Feeds

Chaos feared after Unix time-zone database is nuked

Developer sued for copyright infringement

Combat fraud and increase customer satisfaction

The internet's authoritative source for time-zone data has been shut down after the volunteer programmer who maintained it was sued for copyright infringement by a maker of astrology software.

David Olson, custodian of the Time Zone and Daylight Saving Time Database, said on Thursday he was retiring the FTP server he's long maintained. Also known as the Olson database, it's the official reference Unix machines use to set clocks to local time and is used by countless websites and applications to reconcile time differences across the world.

“A civil suit was filed on September 30 in federal court in Boston,” Olson wrote in the message posted to the mailing list for the FTP site. “I'm a defendant; the case involves the time zone database.” He then permanently disbanded the list. Olson wasn't immediately available to comment for this article.

The suit was filed in federal court last week by Astrolabe, a Brewster, Massachusetts-based maker of astrology-related software. It claimed the database Olson has maintained as public service for years unlawfully included data contained in The ACS Atlas, which Astrolabe sells for commercial profit.

“In connection with his unlawful publication of some and/or any portion of the works, defendant Olson has wrongly and unlawfully asserted that this information and/or data is 'in the public domain,' in violation of protections afforded by federal copyright laws,” Astrolabe attorneys alleged.

Indeed, Olson's database includes comments that credit The American Atlas from ACS Publications as the source for some of the historical data it contains. The FTP database is the principal source for time-zone data, mapping the the zones of a given geography on a given date. The Unix operating system, Java-based applications, and untold numbers of websites rely on it to determine what time it is or was in a certain location. The service was free.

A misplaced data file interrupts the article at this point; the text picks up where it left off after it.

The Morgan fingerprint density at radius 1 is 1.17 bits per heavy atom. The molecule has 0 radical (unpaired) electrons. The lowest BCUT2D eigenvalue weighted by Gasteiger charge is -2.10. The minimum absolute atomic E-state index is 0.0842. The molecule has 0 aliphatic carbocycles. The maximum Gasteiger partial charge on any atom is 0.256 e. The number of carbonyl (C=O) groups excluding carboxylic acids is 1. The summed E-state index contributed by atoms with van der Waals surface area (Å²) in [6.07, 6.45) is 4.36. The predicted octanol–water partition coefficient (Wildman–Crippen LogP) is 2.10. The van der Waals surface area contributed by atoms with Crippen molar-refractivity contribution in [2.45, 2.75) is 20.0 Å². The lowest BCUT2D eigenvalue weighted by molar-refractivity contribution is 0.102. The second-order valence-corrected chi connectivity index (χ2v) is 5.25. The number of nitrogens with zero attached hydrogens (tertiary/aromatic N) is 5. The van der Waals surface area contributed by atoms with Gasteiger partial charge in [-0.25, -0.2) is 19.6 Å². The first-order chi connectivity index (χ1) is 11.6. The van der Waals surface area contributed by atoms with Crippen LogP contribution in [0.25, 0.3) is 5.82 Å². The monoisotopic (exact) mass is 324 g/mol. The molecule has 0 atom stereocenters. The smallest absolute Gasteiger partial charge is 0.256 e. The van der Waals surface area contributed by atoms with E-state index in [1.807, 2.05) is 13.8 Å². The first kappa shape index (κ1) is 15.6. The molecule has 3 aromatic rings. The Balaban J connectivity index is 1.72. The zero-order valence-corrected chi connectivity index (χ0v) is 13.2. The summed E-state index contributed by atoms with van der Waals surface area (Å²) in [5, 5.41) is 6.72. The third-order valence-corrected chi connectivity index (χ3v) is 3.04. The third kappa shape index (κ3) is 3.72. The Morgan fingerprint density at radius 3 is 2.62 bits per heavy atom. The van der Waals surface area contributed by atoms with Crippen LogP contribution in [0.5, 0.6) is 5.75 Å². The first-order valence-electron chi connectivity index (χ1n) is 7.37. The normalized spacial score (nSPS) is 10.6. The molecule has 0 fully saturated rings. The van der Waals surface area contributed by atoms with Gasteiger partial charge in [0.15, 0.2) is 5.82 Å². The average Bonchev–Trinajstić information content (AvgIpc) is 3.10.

“The impact of this is severe for anyone that uses it – whether via Java, Unix or some other means,” Java developer Stephen Colebourne blogged on Thursday. “We all owe a debt of gratitude to the database maintainers who have worked on this for many, many years at zero cost to the industry and for zero financial gain.”

Astrolabe's complaint (PDF) lodged similar allegations against University of California at Los Angeles professor Paul Eggert, who also includes historical information taken from the The ACS Atlas in separate time-zone resource. At time of writing, there was no indication it had been taken down. It's unclear if the contents on his site will fill the void created when Olson shuttered his FTP server. Eggert didn't immediately respond to an email seeking comment.

Reading Astrolabe's complaint, it's hard to gauge its chances of success. It doesn't say whether the company holds a registered copyright for the database or even an application for it. And it's not clear if the company is claiming copyright on the historical data, the compilation of the data, or on software that was used to access the data.